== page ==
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Latinos are Houston's largest population group. Why is their history still buried in old boxes?

Houston Chronicle logo Houston Chronicle 10/13/2020 By Olivia P. Tallet, Staff writer

The heart of 13-year-old Addison Marie Curry stood still, and full of pride, when she saw a photograph of her great grandfather during her virtual history class, where her teacher highlighted the oldest nationwide Hispanic civil rights organization and the Texas Latinos who fought for it.

The 8th grade class at Goodson Middle School in northwest Houston was marking the beginning of Hispanic Heritage Month in mid-September by showcasing the League of United Latin American Citizens and its Texas roots.

Addison remembers her great grandfather, the late Ernest Eguia, as “always being a jokester with me and teasing me in a good way,” she said. But she also knew from family history that “Papa” was a veteran of the World War II invasion of Normandy who joined LULAC after returning and confronting rampant discrimination toward Mexican Americans in Houston. “I am very proud of all my Papa’s accomplishments.”

Outside of the classroom celebration marking the month, some of the history of Mexican Americans and Latinos in the region can be found in the Houston Public Library, buried in boxes under its Hispanic Collections. With the help of a $14,000 grant from the city, the library plans to make some of those records more accessible to the public, by processing and digitizing part of an extensive backlog accumulated for decades. While Hispanic community leaders are excited about the work, they also point to what they say is a lack of resources dedicated to the largest population group in Houston and the need for Latinos to have their own library and cultural center.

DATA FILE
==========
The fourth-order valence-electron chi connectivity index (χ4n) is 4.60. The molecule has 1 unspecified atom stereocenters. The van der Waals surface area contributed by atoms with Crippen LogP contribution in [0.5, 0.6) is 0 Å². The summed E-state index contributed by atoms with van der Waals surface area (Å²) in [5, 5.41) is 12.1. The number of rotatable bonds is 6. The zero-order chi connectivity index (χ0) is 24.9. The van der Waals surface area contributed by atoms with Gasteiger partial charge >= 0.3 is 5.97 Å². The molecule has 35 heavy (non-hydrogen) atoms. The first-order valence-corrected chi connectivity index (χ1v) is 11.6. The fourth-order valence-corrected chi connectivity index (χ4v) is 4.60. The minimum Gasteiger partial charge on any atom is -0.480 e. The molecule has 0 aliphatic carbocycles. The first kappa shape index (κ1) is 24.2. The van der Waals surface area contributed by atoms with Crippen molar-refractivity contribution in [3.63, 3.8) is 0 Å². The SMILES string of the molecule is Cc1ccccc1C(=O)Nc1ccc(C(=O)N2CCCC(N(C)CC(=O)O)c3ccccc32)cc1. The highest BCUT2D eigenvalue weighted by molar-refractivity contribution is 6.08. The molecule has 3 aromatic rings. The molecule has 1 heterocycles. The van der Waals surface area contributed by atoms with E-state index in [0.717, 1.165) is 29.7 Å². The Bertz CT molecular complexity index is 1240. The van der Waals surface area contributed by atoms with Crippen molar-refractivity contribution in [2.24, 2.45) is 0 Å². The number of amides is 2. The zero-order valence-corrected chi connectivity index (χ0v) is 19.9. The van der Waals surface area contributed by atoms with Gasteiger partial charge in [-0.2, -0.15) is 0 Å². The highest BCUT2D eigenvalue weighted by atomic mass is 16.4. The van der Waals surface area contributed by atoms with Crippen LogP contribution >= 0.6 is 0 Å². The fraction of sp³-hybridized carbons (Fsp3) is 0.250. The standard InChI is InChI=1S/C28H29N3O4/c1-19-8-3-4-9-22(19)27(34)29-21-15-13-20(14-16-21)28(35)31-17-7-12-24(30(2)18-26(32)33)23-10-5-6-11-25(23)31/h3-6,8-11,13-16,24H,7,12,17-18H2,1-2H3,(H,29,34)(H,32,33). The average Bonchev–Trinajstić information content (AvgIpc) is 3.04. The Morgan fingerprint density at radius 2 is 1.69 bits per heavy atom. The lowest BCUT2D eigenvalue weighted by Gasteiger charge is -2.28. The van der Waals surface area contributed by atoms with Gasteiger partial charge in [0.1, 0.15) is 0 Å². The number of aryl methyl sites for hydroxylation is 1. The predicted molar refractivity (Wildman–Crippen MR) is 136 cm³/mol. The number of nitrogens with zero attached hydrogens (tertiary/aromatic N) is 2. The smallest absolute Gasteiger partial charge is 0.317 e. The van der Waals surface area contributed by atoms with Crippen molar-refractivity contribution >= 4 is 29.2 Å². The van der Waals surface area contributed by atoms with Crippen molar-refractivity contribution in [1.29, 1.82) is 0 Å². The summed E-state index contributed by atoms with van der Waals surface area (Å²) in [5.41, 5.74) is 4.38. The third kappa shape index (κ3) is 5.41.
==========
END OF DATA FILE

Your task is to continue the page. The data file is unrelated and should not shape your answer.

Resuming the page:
“This is a significant milestone to record, preserve and share our rich local Latino history with our communities,” said David Contreras, a LULAC member. He has dedicated his retirement to independently document and preserve the history of that organization.

The library began organizing a Mexican American collection in the 1970s. It went unstaffed for years, until 2013 when the city hired Mikaela Selley to revamp the effort and renamed it as the Hispanic Collections. The archives include 650 boxes holding 121 collections, some small ones about distinguished Hispanics and others much larger about the history of organizations and events in Houston.

However, only about 10% of the Hispanic Collections are organized and available online, said Selley.

The city funds will pay for two contract employees through the end of December to help document some of the remaining 90%..

“It all comes down to manpower; having staff to do it,” the archivist said.

A proper house

The Hispanic Collections are currently under the Houston Metropolitan Research Center, one of the Houston Public Library’s three major special collections, located in the Julia Ideson Building downtown and dedicated to documenting the city’s history. The other two special collections are The African American Library at the Gregory School, in Fourth Ward,with a dedicated contemporary facility, and The Clayton Library Center for Genealogical Research hosted in four buildings in the Museum District.